In 2010, the Loft faced a “happy dilemma” of their in-person classes being at capacity. They also had an incoming board chair who was an enthusiastic advocate of online learning, confident it was vital to the future of the Loft and that it would serve as his legacy to the organization. Accordingly, he was determined to see the Loft move quickly in that direction. Executive Director Joceyln Hale, while receptive to the concept, was unsure if this was the appropriate time to pursue it given the challenging environment faced by the Loft: while well-managed, they were not immune to the sea changes in the external environment facing all nonprofits and in fact, had to retrench after the recent loss of a major funder. While an expanded online presence generally was envisioned in the Loft’s strategic plan, Hale suspected a daunting level of investment was required in upping their game, developing the expertise and resources needed to pursue online learning and other online priorities.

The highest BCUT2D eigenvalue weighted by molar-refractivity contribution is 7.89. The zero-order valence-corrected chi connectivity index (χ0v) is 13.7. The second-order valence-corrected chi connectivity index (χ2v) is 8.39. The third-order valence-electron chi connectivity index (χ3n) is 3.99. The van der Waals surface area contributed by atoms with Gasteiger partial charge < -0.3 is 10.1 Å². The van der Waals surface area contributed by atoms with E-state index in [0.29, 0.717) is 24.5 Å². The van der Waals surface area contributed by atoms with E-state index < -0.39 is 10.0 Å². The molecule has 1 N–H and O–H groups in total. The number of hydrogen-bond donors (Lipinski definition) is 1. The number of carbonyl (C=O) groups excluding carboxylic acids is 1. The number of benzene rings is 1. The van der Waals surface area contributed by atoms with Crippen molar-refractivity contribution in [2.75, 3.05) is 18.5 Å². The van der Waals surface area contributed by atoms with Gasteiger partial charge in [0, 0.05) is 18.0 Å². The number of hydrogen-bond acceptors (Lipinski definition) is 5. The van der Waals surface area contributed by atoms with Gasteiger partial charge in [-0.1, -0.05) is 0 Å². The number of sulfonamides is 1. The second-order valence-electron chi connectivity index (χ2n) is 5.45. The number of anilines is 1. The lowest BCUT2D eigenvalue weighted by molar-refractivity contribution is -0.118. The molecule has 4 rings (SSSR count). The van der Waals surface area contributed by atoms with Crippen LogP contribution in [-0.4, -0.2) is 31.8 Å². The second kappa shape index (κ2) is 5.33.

Hale and her management team decided some research was required to determine the feasibility of adding online classes to their successful catalog of in-person classes. They needed to answer a couple critical questions: What would success look like? And, what relationship would online classes have to the rest of their programming? Given the convergence of an expanding pool of potential opportunities and increased financial pressures, the Loft’s management team had begun analyzing their programs to gain a clear understanding of the value each created and their real cost. They also set out to run an experiment – a pilot online class – to gain insight into the possible logistical hurdles and test whether they could replicate the in-person classroom experience online. Using all of this information and a capacity developed for financial modeling, Hale and her team determined what a sustainable online learning program required. They concluded that for this new venture to be successful, a significant upfront investment was needed.